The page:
Judge rules couple’s rights not violated

After a second day of testimony in Rappahannock County Circuit Court – and despite strong arguments from defense attorneys – a judge ruled Friday (Dec. 28) that interviews of Brenda Holly Lyons-Lenchick and Joseph Anthony Lenchick, the Castleton couple facing child abuse and cruelty charges, are admissible when the case goes to trial.

During the interviews, according to testimony in the case, Brenda Lyons-Lenchick confessed to trying to starve her disabled child to death. She is also charged with attempted murder in the case. No trial dates have yet been set.

“I don’t find it [the issue of whether the confession was freely given] as clear as either side would like me to,” said Judge John J. McGrath at this, the couple’s second hearing on the matter. McGrath continued the case from Dec. 17 so the couple’s first interviews with Capt. J.C. Welch of the Rappahannock County Sheriff’s Office could be played in their entirety in court.

Welch had previously testified that he had not read Lyons-Lenchick or Lenchick their Miranda rights before interviewing them initially. Welch said he thought the Feb. 22 Supreme Court ruling in Howe vs. Fields – which found that investigators don’t have to read Miranda rights to inmates during jailhouse interrogations about crimes unrelated to their current incarceration – meant he didn’t have to advise either suspect of their legal rights.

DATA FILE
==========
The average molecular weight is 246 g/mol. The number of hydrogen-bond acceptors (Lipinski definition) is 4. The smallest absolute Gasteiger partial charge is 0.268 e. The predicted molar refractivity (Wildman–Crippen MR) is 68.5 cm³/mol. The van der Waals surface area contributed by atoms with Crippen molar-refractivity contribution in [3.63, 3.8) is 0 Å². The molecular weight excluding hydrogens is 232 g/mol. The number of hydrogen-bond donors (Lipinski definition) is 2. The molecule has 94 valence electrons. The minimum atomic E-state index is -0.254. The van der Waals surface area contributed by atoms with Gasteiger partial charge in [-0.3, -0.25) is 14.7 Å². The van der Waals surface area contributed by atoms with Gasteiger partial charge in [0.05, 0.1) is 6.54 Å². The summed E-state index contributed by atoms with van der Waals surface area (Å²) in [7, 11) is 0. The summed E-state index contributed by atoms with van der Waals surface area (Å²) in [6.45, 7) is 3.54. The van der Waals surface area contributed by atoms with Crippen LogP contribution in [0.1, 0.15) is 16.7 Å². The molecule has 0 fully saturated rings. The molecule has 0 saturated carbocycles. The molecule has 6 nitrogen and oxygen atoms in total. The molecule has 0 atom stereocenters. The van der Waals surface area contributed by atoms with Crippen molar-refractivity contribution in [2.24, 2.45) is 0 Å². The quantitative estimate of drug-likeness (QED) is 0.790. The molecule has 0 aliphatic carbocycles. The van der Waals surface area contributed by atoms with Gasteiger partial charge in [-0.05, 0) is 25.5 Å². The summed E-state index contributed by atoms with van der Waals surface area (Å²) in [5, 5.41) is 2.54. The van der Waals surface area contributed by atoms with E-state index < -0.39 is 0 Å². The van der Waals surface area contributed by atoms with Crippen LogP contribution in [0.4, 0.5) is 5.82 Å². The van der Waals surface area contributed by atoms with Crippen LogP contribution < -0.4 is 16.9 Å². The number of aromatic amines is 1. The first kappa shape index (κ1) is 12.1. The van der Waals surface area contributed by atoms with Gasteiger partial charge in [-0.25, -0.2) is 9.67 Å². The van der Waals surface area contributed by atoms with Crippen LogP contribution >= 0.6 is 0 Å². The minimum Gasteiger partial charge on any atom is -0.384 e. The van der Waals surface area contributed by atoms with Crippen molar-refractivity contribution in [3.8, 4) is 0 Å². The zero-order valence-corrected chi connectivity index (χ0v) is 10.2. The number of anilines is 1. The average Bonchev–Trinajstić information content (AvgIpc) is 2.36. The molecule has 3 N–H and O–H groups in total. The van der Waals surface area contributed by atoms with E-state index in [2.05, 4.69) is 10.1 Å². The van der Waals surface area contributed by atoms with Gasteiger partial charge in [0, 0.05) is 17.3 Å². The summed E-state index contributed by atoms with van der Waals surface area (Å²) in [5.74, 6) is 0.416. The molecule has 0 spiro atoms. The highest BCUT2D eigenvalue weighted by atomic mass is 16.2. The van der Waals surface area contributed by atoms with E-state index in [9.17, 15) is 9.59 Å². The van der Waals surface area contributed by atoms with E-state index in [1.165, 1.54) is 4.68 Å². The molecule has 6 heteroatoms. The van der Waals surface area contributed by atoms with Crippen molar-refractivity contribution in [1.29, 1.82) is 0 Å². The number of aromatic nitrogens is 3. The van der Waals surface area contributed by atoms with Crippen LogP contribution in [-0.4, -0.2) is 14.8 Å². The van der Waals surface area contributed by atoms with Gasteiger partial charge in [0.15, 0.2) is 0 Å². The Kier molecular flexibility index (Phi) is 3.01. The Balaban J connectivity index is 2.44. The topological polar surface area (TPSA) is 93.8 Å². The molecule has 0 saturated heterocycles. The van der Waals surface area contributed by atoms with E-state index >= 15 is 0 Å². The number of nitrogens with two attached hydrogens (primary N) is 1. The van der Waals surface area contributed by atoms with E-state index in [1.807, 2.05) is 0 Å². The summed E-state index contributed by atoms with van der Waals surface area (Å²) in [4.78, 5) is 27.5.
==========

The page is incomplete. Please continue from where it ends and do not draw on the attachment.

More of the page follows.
Welch said he went to talk to Commonwealth’s Attorney Art Goff after the first interview. Goff told Welch he’d made a mistake, and Welch later interviewed them a second time, after reading each their Miranda rights.

During the “unwarned” interview with Lyons-Lenchick on May 23, she insists she did nothing wrong and denies trying to starve her son Caleb, who was born with a cleft palate. “I would never let my little boy starve,” Lenchick-Lyons said through tears. “I’d never do nothing to harm those kids.”

After 25 minutes, Welch testified, the investigator’s recording device ran out of memory. He said he waited between 10 and 20 minutes for a good place to stop the interview, then retrieved another recorder. During that time, he took notes by hand.

Welch said that during that gap in recordings, Lenchick-Lyons told him she had decreased Caleb’s formula from three scoops per serving to one, and only fed him two or three times in a 24-hour period. Welch said she told him she became depressed and “gave up” on herself, and believed without Caleb, things could get back to a point where she could handle them. Welch said she said she had planned to bury Caleb in Pennsylvania next to his grandfather.

During his interview, Lenchick was surprised to learn his wife had allegedly tried to starve their son. He told Welch he always thought Caleb was skinny, but didn’t notice anything unusual about it. “She didn’t say a word to me about any of it,” Lenchick said. “It’s like you’re talking about a different woman.”